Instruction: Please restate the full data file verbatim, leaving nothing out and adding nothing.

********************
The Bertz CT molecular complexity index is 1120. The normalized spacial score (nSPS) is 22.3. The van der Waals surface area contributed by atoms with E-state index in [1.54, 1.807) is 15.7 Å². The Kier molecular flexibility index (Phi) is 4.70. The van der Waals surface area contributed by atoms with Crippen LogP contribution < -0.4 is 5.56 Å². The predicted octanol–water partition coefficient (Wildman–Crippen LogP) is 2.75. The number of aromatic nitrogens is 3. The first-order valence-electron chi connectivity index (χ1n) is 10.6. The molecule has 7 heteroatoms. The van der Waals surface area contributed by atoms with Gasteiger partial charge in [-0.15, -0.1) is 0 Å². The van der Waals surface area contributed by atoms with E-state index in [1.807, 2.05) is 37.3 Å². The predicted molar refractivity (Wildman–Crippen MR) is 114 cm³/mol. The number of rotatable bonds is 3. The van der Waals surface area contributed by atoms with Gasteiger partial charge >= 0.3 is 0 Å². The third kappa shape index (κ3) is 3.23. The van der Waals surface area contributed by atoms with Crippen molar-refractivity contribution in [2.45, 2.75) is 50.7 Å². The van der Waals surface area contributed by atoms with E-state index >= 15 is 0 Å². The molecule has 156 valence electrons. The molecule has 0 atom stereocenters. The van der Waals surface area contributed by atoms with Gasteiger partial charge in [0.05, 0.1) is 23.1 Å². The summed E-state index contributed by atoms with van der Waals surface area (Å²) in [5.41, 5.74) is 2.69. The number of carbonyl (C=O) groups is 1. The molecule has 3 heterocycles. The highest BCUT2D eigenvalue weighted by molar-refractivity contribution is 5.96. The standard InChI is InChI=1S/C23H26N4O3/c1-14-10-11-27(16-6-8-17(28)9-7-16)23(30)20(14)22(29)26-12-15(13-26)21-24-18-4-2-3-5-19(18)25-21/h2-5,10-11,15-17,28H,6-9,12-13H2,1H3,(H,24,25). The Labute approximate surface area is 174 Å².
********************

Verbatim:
The Bertz CT molecular complexity index is 1120. The normalized spacial score (nSPS) is 22.3. The van der Waals surface area contributed by atoms with E-state index in [1.54, 1.807) is 15.7 Å². The Kier molecular flexibility index (Phi) is 4.70. The van der Waals surface area contributed by atoms with Crippen LogP contribution < -0.4 is 5.56 Å². The predicted octanol–water partition coefficient (Wildman–Crippen LogP) is 2.75. The number of aromatic nitrogens is 3. The first-order valence-electron chi connectivity index (χ1n) is 10.6. The molecule has 7 heteroatoms. The van der Waals surface area contributed by atoms with Gasteiger partial charge in [-0.15, -0.1) is 0 Å². The van der Waals surface area contributed by atoms with E-state index in [1.807, 2.05) is 37.3 Å². The predicted molar refractivity (Wildman–Crippen MR) is 114 cm³/mol. The number of rotatable bonds is 3. The van der Waals surface area contributed by atoms with Gasteiger partial charge >= 0.3 is 0 Å². The third kappa shape index (κ3) is 3.23. The van der Waals surface area contributed by atoms with Crippen molar-refractivity contribution in [2.45, 2.75) is 50.7 Å². The van der Waals surface area contributed by atoms with E-state index >= 15 is 0 Å². The molecule has 156 valence electrons. The molecule has 0 atom stereocenters. The van der Waals surface area contributed by atoms with Gasteiger partial charge in [0.05, 0.1) is 23.1 Å². The summed E-state index contributed by atoms with van der Waals surface area (Å²) in [5.41, 5.74) is 2.69. The number of carbonyl (C=O) groups is 1. The molecule has 3 heterocycles. The highest BCUT2D eigenvalue weighted by molar-refractivity contribution is 5.96. The standard InChI is InChI=1S/C23H26N4O3/c1-14-10-11-27(16-6-8-17(28)9-7-16)23(30)20(14)22(29)26-12-15(13-26)21-24-18-4-2-3-5-19(18)25-21/h2-5,10-11,15-17,28H,6-9,12-13H2,1H3,(H,24,25). The Labute approximate surface area is 174 Å².